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Bill Ackman made $2.7bn in the stock market crash. Here’s the move he’s made now

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There are not many investors who played this year’s stock market crash better than hedge fund manager Bill Ackman.

Earlier this year, Ackman, who runs the FTSE 250-listed investment trust Pershing Square Holdings, turned $27m into a massive $2.6bn. He did this by insuring his hedge fund against corporate defaults shortly before the market crash.

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He then put some of this money into beaten up stocks during the crash and made further gains. The trade – which has been described as the ‘single best trade of all time’ – made him a fortune.

Recently, Ackman has made another major trade. Below, I’ll look at the move he’s made and what it means for investors like me.

Ackman: “We’re in a treacherous time”

The trade Ackman has made recently is very similar to the portfolio insurance trade he made in the lead up to the coronavirus stock market crash. The hedge fund manager has bought credit-default swaps (which insure the buyer against an issuer defaulting) on investment-grade and high-yield bonds, as he did in February. He placed the trade on the day that Pfizer released positive trial data on its Covid-19 vaccine, which triggered a surge in stock prices.

We’re in a treacherous time generally and what’s fascinating is the same bet we put on eight months ago is available on the same terms as if there had never been a fire and on the probability that the world is going to be fine,” Ackman said.

He added that he saw the vaccine news as “bearish for the next few months.” He thinks it’s likely to make people more careless about wearing masks and less likely to fear the virus.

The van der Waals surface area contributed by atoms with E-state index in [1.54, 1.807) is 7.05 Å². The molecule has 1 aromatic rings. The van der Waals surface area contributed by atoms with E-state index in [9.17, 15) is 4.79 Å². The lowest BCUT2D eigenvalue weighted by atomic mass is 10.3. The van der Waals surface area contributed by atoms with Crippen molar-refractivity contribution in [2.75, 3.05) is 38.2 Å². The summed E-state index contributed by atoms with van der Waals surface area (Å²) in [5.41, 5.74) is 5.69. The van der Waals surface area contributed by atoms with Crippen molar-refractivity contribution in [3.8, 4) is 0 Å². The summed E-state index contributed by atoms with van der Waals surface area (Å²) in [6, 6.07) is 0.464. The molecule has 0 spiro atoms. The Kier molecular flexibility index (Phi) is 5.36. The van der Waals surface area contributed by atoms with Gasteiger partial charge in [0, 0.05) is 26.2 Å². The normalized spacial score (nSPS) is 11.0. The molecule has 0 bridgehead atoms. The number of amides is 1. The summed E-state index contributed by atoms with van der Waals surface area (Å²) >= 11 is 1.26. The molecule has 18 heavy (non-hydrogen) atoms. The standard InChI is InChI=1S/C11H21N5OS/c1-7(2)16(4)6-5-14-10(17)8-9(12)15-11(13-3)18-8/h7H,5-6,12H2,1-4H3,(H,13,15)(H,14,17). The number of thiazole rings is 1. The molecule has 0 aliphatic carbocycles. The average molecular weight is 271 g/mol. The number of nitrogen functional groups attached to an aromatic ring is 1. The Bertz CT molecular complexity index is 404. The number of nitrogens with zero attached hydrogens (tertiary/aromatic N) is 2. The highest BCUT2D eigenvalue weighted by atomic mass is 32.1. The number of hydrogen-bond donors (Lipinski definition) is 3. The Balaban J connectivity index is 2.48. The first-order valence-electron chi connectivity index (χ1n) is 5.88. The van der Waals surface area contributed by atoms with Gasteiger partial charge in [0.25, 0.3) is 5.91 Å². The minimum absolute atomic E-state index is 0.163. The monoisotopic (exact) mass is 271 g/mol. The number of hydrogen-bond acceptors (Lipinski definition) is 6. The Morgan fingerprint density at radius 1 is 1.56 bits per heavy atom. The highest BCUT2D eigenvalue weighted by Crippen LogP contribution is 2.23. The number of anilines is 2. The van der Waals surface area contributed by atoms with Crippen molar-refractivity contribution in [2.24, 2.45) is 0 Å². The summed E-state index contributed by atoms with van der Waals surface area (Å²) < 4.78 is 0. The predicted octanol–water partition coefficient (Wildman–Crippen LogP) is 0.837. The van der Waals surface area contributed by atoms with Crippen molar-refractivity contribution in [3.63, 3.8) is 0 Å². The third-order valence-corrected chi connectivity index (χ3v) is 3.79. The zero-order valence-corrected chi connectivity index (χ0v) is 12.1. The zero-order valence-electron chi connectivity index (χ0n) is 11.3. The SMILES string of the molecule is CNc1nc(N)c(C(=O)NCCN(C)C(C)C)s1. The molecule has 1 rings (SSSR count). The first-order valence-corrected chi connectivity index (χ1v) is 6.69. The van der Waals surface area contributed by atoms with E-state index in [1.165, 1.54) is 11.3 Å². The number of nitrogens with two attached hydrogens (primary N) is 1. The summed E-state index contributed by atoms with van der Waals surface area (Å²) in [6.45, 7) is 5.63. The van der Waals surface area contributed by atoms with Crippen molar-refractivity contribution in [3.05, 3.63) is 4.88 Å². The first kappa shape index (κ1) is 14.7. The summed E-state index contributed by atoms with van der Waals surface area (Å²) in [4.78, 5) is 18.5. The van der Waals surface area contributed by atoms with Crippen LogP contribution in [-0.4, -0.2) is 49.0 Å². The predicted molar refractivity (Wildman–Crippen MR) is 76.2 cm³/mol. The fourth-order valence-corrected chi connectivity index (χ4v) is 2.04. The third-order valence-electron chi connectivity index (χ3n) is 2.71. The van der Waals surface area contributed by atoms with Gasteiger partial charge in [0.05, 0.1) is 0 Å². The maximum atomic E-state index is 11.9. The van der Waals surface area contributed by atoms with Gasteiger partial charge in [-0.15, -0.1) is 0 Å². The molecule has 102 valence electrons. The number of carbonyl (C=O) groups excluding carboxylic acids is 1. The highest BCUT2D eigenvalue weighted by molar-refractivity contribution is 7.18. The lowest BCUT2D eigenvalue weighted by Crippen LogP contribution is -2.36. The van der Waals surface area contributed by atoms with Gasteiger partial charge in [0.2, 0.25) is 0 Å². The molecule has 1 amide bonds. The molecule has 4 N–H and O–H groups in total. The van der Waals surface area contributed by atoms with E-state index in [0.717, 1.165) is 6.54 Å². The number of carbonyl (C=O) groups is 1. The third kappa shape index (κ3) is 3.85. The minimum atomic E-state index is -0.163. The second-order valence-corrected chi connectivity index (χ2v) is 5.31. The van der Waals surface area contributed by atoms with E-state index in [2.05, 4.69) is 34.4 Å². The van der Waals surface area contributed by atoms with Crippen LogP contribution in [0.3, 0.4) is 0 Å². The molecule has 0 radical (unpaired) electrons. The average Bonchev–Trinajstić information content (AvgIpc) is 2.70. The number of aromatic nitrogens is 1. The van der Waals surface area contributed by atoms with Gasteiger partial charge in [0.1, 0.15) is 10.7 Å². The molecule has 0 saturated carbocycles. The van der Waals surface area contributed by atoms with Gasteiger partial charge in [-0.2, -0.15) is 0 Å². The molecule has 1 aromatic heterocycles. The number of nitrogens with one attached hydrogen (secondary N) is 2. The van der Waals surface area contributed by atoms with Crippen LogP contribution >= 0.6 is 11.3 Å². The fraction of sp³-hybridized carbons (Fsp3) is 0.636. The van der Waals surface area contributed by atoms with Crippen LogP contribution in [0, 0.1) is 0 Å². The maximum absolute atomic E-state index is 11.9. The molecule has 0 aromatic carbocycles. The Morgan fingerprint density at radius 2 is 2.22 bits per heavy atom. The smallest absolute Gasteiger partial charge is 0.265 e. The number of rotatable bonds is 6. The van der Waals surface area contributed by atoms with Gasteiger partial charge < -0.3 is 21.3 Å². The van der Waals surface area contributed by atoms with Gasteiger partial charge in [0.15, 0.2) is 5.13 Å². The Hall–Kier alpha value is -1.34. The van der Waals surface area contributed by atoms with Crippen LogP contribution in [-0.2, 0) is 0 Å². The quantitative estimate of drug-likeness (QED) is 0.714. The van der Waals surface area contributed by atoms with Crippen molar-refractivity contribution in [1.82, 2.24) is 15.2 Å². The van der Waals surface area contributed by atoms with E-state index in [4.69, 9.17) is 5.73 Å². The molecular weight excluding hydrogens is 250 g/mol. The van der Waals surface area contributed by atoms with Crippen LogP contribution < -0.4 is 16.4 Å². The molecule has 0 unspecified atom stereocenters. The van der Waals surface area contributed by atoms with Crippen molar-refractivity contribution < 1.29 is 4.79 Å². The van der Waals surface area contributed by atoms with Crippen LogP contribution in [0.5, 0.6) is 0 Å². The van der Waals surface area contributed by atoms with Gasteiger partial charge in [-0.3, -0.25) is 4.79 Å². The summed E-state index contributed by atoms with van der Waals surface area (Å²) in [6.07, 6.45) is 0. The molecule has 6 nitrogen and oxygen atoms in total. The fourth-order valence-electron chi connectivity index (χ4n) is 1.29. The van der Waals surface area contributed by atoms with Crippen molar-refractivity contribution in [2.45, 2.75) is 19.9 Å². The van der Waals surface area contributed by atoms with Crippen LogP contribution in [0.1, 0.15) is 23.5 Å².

The takeaway from this trade

This recent trade suggests Ackman is expecting the coronavirus to continue to hurt businesses in the near term. Now, Ackman doesn’t always get things right, of course. However, given his success in the last stock market crash, I think investors should take note of this trade.

The takeaway for me is that it’s worth continuing to be selective about my investments. A Covid-19 vaccine is likely to benefit a wide range of industries. However, it’s unlikely to be a magic bullet. It could take a while to roll out. And it may take years for the world to return to normal. In the short term, a lot of the companies that have been hit hard by Covid-19, such as airlines, cruise ship operators, and cinema operators, could continue to face challenges.

Right now, many investors are piling into beaten up stocks such as easyJet, IAG, Carnival, and Cineworld (many of which look extremely vulnerable financially). However, this isn’t an approach I’m going to take.

Instead, I’m going to stick to investing in high-quality companies that are financially strong and have fantastic growth prospects irrespective of what happens with Covid-19. Microsoft, Unilever, and Diageo are some examples of the kinds of stocks I’m going to continue investing in.

These kinds of stocks may not deliver explosive returns going forward. However, they’re also unlikely to lose me a lot of money if the stock market crashes again. And what’s Warren Buffett’s number one rule? Never lose money. 

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Edward Sheldon owns shares in Microsoft, Diageo, and Unilever. Teresa Kersten, an employee of LinkedIn, a Microsoft subsidiary, is a member of The Motley Fool’s board of directors. The Motley Fool UK owns shares of and has recommended Microsoft. The Motley Fool UK has recommended Diageo and Unilever and recommends the following options: long January 2021 $85 calls on Microsoft and short January 2021 $115 calls on Microsoft. Views expressed on the companies mentioned in this article are those of the writer and therefore may differ from the official recommendations we make in our subscription services such as Share Advisor, Hidden Winners and Pro. Here at The Motley Fool we believe that considering a diverse range of insights makes us better investors.

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